Control Add-ins Supercharged: Debugging with source maps

So far I’ve shown how to configure gulp to help you with some basic JavaScript development tasks, such as bundling and minifying, and how to automate builds on every source file change. Let’s now take it to an entirely new level: debugging.

If you ever tried to debug your control add-in source code using Visual Studio Code, you might have realized two things: first, that it’s actually pretty simple to do; and second, that it’s not the kind of debugging that you want.

Let’s see why that is.

First, using VS Code with a browser such as Chrome, Edge (especially “Canary”, mmmm) or Firefox is easy. There are debugging extensions built for that purpose that allow you to either launch a browser with VS Code attached as a debugger, or to attach VS Code to a running instance of a browser (some browser configuration needed beforehand). However, when you use VS Code as a debugger like this, it’s hardly more than a glorified browser built-in developer tool – the only benefit of using VS Code is that, well, you are in VS Code, rather than inside the browser. However, you are not really debugging your source files – you are debugging scripts currently loaded in the browser. You can’t set debug breakpoints in your source files – you can only set them in copies of files that are loaded by the browser. If you catch a bug (kind of a point with a debugger) you can’t stop the process and immediately change the line where the bug is, but you have to first locate the matching source script, and then the offending line, and then fix it there. Not exactly a fun pastime.

And that’s annoying enough if you have a single script to work with, but if you have several scripts, bundled together, then minified, well, good luck with that. Debugging minified code is as close as you can get to inquisition-level torture in this century.

So, let’s fix this mess, and let’s enable debugging as it should be – let’s enable debugging of actual source files with full breakpoint integration and all.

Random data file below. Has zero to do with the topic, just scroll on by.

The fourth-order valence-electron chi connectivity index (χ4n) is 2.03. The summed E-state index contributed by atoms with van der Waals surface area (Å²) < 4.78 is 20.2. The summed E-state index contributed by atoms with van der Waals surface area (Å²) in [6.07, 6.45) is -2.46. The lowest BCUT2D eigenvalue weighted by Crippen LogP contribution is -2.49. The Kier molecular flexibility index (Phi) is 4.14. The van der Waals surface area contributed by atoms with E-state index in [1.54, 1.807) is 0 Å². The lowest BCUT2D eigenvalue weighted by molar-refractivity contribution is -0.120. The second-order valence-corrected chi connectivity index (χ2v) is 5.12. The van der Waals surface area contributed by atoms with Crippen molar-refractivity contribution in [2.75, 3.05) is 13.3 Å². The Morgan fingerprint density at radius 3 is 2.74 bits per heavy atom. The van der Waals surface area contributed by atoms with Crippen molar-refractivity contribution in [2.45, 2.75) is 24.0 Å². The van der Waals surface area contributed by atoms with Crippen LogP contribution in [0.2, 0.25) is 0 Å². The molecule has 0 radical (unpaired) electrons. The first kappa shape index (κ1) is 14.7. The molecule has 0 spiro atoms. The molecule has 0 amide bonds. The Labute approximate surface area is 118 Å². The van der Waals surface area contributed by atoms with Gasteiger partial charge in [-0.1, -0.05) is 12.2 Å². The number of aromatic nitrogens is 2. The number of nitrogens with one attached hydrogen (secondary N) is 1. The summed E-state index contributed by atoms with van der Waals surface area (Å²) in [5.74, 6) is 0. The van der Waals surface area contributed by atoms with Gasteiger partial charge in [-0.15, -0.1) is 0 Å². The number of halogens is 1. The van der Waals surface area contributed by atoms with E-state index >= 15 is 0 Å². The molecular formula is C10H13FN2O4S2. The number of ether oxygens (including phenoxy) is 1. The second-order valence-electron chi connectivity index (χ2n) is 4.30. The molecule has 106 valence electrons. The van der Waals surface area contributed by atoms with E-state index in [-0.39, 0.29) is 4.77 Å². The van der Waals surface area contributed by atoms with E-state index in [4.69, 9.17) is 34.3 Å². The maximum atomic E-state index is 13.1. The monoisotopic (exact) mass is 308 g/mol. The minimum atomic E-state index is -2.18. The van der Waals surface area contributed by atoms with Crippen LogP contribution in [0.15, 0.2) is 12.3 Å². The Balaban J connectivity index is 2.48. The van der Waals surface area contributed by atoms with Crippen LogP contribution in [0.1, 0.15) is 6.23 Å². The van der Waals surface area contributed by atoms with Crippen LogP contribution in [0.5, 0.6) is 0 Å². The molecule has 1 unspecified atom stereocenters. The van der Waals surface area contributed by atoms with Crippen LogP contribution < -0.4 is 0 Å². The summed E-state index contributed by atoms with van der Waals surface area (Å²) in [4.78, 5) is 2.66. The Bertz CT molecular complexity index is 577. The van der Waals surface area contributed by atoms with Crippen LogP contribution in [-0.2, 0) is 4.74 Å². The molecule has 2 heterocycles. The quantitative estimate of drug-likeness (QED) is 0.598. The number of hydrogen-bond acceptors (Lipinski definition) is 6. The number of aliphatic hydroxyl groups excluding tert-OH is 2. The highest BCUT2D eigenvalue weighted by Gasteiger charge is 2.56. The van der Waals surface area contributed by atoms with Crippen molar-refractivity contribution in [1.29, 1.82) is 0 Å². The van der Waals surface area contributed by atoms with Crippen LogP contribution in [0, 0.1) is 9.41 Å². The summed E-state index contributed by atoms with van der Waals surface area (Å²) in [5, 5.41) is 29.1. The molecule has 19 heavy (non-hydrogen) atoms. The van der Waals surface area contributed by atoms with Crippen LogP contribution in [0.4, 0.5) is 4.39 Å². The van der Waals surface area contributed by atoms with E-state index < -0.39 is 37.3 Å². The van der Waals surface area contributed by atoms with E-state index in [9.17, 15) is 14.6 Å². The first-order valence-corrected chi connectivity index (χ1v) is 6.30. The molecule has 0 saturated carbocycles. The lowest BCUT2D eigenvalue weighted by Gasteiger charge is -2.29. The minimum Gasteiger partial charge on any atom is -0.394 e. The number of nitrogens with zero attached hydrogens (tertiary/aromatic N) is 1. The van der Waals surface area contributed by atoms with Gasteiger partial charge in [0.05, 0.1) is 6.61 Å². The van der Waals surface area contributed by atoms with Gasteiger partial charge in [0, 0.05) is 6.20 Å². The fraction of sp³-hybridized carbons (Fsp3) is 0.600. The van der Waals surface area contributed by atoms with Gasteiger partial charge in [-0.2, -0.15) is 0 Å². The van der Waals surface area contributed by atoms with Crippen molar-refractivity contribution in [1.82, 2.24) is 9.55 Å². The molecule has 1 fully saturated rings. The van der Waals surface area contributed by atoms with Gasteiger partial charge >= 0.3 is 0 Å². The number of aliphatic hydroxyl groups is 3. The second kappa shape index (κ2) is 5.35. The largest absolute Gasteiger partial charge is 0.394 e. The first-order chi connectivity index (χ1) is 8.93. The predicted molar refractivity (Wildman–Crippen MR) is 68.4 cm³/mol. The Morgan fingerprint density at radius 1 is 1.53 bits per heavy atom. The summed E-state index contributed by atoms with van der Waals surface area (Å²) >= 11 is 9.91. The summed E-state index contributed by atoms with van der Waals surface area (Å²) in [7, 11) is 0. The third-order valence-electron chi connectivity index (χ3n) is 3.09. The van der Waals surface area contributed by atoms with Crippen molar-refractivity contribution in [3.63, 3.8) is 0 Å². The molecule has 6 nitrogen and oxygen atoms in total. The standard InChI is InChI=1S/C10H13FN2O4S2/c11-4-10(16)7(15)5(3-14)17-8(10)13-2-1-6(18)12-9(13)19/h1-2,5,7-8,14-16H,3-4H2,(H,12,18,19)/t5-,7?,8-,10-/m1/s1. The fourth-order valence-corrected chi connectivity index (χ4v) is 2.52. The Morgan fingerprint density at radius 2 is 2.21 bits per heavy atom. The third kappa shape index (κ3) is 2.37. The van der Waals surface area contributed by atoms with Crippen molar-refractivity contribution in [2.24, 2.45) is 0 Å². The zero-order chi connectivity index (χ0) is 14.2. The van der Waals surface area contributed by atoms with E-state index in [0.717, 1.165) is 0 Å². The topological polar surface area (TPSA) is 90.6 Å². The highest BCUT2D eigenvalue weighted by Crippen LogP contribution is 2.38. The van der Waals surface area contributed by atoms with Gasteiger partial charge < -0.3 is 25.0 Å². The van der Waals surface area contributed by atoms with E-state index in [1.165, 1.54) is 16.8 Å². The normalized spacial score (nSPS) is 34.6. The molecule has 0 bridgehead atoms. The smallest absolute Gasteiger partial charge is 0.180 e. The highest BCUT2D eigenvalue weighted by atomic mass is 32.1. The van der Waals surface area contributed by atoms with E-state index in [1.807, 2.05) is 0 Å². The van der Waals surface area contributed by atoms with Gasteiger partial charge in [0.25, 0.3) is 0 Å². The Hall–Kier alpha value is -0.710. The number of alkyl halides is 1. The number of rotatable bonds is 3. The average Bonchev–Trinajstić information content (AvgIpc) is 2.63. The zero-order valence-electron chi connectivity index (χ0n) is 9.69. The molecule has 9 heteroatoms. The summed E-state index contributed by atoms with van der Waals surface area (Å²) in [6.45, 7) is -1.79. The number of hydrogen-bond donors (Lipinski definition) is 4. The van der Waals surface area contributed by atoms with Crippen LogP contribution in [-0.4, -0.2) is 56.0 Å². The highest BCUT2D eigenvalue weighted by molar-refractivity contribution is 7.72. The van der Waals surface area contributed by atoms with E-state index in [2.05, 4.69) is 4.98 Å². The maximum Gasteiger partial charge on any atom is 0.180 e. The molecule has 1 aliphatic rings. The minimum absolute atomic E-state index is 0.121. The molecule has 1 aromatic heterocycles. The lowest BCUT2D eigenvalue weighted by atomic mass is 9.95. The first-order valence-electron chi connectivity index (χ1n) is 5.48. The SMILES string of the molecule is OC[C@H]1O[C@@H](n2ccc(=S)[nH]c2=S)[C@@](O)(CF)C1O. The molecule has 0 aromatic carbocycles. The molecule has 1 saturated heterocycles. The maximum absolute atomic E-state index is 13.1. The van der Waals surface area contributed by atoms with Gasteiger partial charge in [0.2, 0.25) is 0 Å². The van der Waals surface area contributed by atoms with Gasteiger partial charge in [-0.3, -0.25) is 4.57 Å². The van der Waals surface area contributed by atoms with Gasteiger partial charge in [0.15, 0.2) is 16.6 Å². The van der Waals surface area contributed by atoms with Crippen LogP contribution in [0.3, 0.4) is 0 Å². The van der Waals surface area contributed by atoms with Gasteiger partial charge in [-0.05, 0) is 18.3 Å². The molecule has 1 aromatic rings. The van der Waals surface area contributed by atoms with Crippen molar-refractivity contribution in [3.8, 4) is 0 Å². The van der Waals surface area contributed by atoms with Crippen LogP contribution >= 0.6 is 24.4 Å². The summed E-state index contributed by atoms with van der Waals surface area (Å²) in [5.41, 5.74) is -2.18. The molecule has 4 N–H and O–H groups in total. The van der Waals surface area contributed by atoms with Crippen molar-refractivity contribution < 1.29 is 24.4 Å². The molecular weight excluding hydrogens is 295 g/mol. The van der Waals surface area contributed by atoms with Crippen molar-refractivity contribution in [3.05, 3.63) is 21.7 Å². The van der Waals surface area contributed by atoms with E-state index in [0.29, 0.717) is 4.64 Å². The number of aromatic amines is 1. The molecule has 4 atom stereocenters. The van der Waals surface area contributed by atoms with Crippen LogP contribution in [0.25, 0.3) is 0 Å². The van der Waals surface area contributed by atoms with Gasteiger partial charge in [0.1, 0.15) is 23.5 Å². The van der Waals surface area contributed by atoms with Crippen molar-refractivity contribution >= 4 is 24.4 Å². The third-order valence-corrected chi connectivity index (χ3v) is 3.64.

That’s what my next branch is about. In it, I introduce source maps and how you can use gulp to build them. And then I explain how you can configure your VS Code to debug your source files.

So, head over to and check out some pretty cool stuff.


Vjeko has been writing code for living since 1995, and he has shared his knowledge and experience in presentations, articles, blogs, and elsewhere since 2002. Hopelessly curious, passionate about technology, avid language learner no matter human or computer.

This Post Has 2 Comments

  1. Richard

    Good afternoon, I congratulate you on your blog. I am a Systems Engineer but I have never practiced. I am writing to you since I would like to learn NAV. Because a friend who lives abroad told me that there is a lot of demand for NAV programmers and I would appreciate it if you read. I am already reading Development Environment NAV 2013 and Implementing NAV 2013. Although I think that information is old it can at least help me. If you could guide me I would greatly appreciate it. I live in Venezuela and there are some limitations to download on the internet, including the Bussines Center. I would greatly appreciate your help.

    1. Vjeko

      Thanks for finding my blog useful! I am not sure what kind of help you want from me. I provide my blog as-is, and if what you find here helps you in any way, I am glad it does. Also, if you can’t find the info you need here, I am sorry that you can’t, but beyond writing about topics that I cover here, I can’t provide any help one-on-one. There is a lot of information about Microsoft Dynamics NAV online, also about old and unsupported versions. Good luck!

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